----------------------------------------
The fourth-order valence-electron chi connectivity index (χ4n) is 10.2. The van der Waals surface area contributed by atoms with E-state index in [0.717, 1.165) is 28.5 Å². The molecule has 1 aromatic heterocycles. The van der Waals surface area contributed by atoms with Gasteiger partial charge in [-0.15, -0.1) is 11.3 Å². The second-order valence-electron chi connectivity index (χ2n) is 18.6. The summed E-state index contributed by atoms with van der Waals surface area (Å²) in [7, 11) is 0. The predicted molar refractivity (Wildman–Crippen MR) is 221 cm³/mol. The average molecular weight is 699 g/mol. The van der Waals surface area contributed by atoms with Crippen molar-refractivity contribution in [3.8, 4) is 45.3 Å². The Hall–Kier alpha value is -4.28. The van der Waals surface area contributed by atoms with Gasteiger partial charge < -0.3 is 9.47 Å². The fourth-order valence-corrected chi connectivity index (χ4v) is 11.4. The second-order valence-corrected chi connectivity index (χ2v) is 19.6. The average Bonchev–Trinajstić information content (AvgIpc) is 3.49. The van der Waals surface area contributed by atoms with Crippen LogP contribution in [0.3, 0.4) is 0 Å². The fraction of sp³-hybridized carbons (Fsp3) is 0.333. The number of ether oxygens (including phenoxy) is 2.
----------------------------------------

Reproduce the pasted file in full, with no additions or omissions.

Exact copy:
The fourth-order valence-electron chi connectivity index (χ4n) is 10.2. The van der Waals surface area contributed by atoms with E-state index in [0.717, 1.165) is 28.5 Å². The molecule has 1 aromatic heterocycles. The van der Waals surface area contributed by atoms with Gasteiger partial charge in [-0.15, -0.1) is 11.3 Å². The second-order valence-electron chi connectivity index (χ2n) is 18.6. The summed E-state index contributed by atoms with van der Waals surface area (Å²) in [7, 11) is 0. The predicted molar refractivity (Wildman–Crippen MR) is 221 cm³/mol. The average molecular weight is 699 g/mol. The van der Waals surface area contributed by atoms with Crippen molar-refractivity contribution in [3.8, 4) is 45.3 Å². The Hall–Kier alpha value is -4.28. The van der Waals surface area contributed by atoms with Gasteiger partial charge < -0.3 is 9.47 Å². The fourth-order valence-corrected chi connectivity index (χ4v) is 11.4. The second-order valence-corrected chi connectivity index (χ2v) is 19.6. The average Bonchev–Trinajstić information content (AvgIpc) is 3.49. The van der Waals surface area contributed by atoms with Crippen LogP contribution in [0.3, 0.4) is 0 Å². The fraction of sp³-hybridized carbons (Fsp3) is 0.333. The number of ether oxygens (including phenoxy) is 2.